Exploitation And Offense Variable 10

Words are a lawyer’s tools of trade, and that description proves apt when working with the legislative sentencing guidelines. Statutory language is paramount, and lawyers routinely argue over the meaning of key words and phrases. Recently, the Court of Appeals provided guidance on the meaning of the word “exploitation” in the context of scoring Offense Variable 10. In so doing, the Court opened the door to additional challenges to words such as “selfish,” “unethical,” and “manipulate.”

OV 10, by its terms, considers the exploitation of a vulnerable victim: “Offense variable 10 is exploitation of a vulnerable victim.” MCL 777.40(1). When considering the variable as a whole, the Michigan Supreme Court recognized the need to find both exploitation and a vulnerable victim, and that holds true when scoring for predatory conduct. People v Cannon, 481 Mich 152 (2008).

Within the variable itself, the Legislature defined the word “exploit”: “‘Exploit’ means to manipulate a victim for selfish or unethical purposes.” MCL 777.40(2)(b). The Supreme Court did not offer its own definition of “exploit,” but it did recognize that “preoffense conduct directed at a victim for the primary purpose of victimization inherently involves some level of exploitation.”  Cannon, at 159.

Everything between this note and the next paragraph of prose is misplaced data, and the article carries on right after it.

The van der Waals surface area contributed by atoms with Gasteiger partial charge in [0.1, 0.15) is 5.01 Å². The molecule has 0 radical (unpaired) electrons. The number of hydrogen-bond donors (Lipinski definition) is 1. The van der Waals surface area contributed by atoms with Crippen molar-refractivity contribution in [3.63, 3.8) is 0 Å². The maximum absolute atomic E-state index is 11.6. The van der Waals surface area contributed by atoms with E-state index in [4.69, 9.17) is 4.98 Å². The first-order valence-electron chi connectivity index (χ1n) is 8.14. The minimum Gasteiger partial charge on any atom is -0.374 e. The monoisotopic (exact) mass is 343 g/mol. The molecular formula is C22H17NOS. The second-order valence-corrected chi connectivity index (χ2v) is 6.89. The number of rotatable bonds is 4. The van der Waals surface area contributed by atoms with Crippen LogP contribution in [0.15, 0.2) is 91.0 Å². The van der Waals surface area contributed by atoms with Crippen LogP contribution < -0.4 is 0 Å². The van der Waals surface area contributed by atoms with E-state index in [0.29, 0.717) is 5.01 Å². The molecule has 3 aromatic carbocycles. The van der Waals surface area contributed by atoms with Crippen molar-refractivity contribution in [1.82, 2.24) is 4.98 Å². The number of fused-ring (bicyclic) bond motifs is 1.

In the recent case of People v Ziegler, ___ Mich App ___ (Docket No. 355697, 9/22/22), the Court of Appeals tackled the statutory definition of “exploitation,” concluding that the word “intrinsically establishes an element of intent; any manipulation must have been done with a goal of accomplishing something selfish or unethical.” Slip op at 4 (emphasis in original). “[F]or purposes of OV 10, ‘exploitation’ means the defendant intended to gain something from the manipulation of the victim at some kind of cost to the victim.” Id. Further, “[w]e cannot conclude that OV 10 was intended by the Legislature to extend to mere irresponsibility, no matter how egregious and no matter how vulnerable the victim.” Id.

The Ziegler decision takes an interesting turn when applying the law to the facts. Ms. Ziegler was arrested at 3:30 in the morning while driving drunk with her six-year-old daughter in the car. The child received minor injuries following a single-vehicle accident. The prosecutor argued that OV 10 should be scored in light of the child’s vulnerability, and the trial judge agreed. The Court of Appeals reversed, finding no exploitation because “we cannot find any evidence that defendant placed her daughter in the truck and drove drunk for the purpose of gaining something from her daughter at a cost to the daughter.” Slip op at 4. Going one step further, the Court of Appeals stated there was “no evidence that defendant might even have had a reason or motive to be selfish.” Id. This latter statement was made despite the opinion’s acknowledgment that Ms. Ziegler told the police she was on her way from an ex-boyfriend’s house to a friend’s house. Slip op at 1.